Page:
Ant-CCP antibody and pain sensitization in rheumatoid arthritis

Project: Research project

Project Details


The objective of this proposal is to determine the association between anti-CCP antibodies and pain in RA. Our central hypothesis is that the presence of anti-CCP antibodies is associated with high pain sensitivity and patient-reported pain, independent of inflammation, and that this relationship has a dose-response, with higher levels of antibodies being associated with greater pain sensitivity and pain intensity. We will test our central hypothesis via the following specific aims: 1: Identify the independent effect of anti-CCP antibody positivity/level on pain sensitivity assessed by quantitative sensory testing. We will determine the cross-sectional association between anti-CCP antibody status and pain sensitivity using existing data from 296 RA patients in the CPIRA cohort. We expect anti-CCP positive patients to have lower pain thresholds at RA-affected joints than anti-CCP negative patients, after adjustment for joint-specific inflammation (swollen joint count) and systemic inflammation (C-reactive protein (CRP) levels). Furthermore, we expect higher levels of anti-CCP to be associated with lower pain thresholds. 2: Identify the association between anti-CCP antibody positivity/level and patient-reported measures of pain. Using the same CPIRA dataset, we will assess the relationship between anti-CCP status and patientreported pain intensity and pain interference. We expect anti-CCP positive patients to report higher levels of pain intensity and pain interference, after adjustment for swollen joint count and CRP. We also expect higher levels of anti-CCP to be associated with greater patient-reported pain. Completion of the proposed project will elucidate the role of anti-CCP antibodies in the development of joint pain in RA patients. This project will also provide me with the opportunity to develop a project from conception to completion (including manuscript preparation and submission), learn principles of study design and analysis, and network with rheumatologists and clinical researchers within my institution and at other institutions. As a result, I will be well positioned to achieve my long-term goals of becoming a board-certified rheumatologist and independently-funded rheumatology researcher, with a focus on developing more effective management strategies for chronic pain in patients with systemic rheumatologic conditions.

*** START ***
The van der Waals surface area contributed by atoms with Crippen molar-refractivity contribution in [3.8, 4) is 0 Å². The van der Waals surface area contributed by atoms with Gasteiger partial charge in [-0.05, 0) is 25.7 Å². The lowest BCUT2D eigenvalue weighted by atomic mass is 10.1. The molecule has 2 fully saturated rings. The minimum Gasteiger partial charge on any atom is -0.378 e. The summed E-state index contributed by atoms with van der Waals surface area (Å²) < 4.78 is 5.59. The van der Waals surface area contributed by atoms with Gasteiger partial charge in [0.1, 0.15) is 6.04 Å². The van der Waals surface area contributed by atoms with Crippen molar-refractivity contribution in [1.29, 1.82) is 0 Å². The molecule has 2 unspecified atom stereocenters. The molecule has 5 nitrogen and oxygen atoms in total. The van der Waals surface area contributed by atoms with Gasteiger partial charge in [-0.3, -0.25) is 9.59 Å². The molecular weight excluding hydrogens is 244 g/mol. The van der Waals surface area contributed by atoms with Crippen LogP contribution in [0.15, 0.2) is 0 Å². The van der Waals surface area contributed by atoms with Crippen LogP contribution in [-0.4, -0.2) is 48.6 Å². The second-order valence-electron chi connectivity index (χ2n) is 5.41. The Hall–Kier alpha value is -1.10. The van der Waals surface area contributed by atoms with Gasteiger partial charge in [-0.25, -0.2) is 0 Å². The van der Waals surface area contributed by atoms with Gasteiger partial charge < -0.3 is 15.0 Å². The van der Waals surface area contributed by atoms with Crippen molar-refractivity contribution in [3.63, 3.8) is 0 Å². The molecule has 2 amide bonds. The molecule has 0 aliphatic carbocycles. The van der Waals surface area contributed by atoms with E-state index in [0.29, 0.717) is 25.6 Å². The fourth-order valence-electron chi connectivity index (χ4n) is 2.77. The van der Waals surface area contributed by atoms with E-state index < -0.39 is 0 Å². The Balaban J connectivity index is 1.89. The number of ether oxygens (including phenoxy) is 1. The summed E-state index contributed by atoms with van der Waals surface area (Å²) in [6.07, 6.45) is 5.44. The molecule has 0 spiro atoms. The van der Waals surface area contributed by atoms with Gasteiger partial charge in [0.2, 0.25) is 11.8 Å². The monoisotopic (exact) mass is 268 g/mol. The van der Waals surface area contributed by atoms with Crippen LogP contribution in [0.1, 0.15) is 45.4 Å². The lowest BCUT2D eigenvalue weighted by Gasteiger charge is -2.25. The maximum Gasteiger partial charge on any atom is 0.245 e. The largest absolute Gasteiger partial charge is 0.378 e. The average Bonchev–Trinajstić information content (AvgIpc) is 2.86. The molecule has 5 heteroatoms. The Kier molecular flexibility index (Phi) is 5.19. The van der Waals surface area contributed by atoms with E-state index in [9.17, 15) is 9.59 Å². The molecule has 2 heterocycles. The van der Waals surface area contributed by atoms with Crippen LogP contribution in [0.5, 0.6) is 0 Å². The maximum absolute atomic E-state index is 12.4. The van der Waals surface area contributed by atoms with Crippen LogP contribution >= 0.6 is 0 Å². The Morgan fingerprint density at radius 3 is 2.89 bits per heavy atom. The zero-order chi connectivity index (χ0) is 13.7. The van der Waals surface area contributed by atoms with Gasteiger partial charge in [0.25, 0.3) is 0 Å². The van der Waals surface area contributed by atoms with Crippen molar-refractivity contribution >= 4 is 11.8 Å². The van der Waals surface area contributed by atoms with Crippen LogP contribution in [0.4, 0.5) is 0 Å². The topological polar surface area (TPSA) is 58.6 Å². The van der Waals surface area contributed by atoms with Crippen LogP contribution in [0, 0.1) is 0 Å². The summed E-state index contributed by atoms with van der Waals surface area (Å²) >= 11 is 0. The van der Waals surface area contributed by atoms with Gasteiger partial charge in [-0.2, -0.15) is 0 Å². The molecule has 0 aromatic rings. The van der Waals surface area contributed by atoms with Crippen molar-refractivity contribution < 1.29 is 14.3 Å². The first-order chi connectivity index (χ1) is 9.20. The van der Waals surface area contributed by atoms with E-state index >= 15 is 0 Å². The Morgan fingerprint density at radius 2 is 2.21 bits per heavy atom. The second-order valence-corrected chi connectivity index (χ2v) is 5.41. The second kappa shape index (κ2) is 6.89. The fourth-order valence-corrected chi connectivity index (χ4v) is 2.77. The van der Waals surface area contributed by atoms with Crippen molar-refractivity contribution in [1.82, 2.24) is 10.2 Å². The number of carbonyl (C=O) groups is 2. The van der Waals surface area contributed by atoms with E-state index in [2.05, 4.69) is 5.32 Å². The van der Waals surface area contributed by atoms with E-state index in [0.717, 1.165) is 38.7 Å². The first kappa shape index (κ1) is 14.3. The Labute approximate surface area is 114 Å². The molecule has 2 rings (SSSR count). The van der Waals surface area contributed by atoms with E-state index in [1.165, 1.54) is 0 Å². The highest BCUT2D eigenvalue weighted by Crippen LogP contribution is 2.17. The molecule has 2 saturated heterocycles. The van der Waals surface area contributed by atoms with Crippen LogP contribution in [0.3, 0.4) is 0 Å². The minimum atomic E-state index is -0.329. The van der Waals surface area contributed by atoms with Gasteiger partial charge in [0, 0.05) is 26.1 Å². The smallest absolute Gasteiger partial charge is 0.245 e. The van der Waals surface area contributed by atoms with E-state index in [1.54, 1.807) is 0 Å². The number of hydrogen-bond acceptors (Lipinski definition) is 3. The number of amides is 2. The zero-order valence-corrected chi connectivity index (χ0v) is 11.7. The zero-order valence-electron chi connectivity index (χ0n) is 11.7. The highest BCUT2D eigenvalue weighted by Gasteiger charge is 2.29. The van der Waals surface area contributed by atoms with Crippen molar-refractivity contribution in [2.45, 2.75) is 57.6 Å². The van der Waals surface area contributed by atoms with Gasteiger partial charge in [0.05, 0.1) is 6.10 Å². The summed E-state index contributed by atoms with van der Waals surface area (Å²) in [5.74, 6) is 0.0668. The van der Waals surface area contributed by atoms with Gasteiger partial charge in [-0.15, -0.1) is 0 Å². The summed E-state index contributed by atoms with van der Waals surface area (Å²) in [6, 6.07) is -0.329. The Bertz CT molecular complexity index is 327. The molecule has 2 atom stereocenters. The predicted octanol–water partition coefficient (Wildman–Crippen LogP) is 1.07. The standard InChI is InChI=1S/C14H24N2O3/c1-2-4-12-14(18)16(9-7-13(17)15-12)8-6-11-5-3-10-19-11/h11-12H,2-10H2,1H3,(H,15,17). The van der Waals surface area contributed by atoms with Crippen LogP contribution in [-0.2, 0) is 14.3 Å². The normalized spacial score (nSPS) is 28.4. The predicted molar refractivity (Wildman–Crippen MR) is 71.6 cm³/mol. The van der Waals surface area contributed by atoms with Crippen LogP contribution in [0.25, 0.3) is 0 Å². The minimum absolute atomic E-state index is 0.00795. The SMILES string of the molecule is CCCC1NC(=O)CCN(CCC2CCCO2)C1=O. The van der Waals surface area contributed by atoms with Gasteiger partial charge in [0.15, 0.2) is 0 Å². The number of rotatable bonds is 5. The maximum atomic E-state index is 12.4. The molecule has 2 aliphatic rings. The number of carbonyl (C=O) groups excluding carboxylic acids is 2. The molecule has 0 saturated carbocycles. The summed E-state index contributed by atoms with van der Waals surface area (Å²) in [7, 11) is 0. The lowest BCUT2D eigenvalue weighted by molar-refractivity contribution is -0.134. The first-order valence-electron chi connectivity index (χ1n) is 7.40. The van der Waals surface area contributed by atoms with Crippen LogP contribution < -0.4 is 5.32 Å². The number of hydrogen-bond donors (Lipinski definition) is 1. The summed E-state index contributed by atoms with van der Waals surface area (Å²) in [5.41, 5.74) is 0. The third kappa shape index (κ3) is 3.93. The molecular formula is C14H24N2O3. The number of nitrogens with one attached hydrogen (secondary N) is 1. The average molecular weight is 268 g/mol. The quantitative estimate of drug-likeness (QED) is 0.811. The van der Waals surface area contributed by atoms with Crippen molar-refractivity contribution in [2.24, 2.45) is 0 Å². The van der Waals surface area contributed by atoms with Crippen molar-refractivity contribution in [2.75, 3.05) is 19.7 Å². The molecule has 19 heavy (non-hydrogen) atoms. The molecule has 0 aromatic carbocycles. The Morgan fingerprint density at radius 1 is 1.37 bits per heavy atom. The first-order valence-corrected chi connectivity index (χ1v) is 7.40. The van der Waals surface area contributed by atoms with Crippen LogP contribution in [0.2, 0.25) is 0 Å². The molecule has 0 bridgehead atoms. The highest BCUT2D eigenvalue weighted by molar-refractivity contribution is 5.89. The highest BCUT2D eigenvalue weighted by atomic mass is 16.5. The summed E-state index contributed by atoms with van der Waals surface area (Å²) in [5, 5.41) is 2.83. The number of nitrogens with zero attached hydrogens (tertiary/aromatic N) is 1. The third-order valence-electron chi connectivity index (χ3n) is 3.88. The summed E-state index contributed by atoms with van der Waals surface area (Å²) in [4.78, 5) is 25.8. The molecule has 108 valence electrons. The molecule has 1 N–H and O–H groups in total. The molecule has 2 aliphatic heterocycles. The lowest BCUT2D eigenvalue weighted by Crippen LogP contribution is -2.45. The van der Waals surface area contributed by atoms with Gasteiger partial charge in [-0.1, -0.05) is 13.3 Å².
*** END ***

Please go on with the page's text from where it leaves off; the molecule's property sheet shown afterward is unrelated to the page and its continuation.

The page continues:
Effective start/end date7/1/196/30/20


  • Rheumatology Research Foundation (Agmt 7/3/19)


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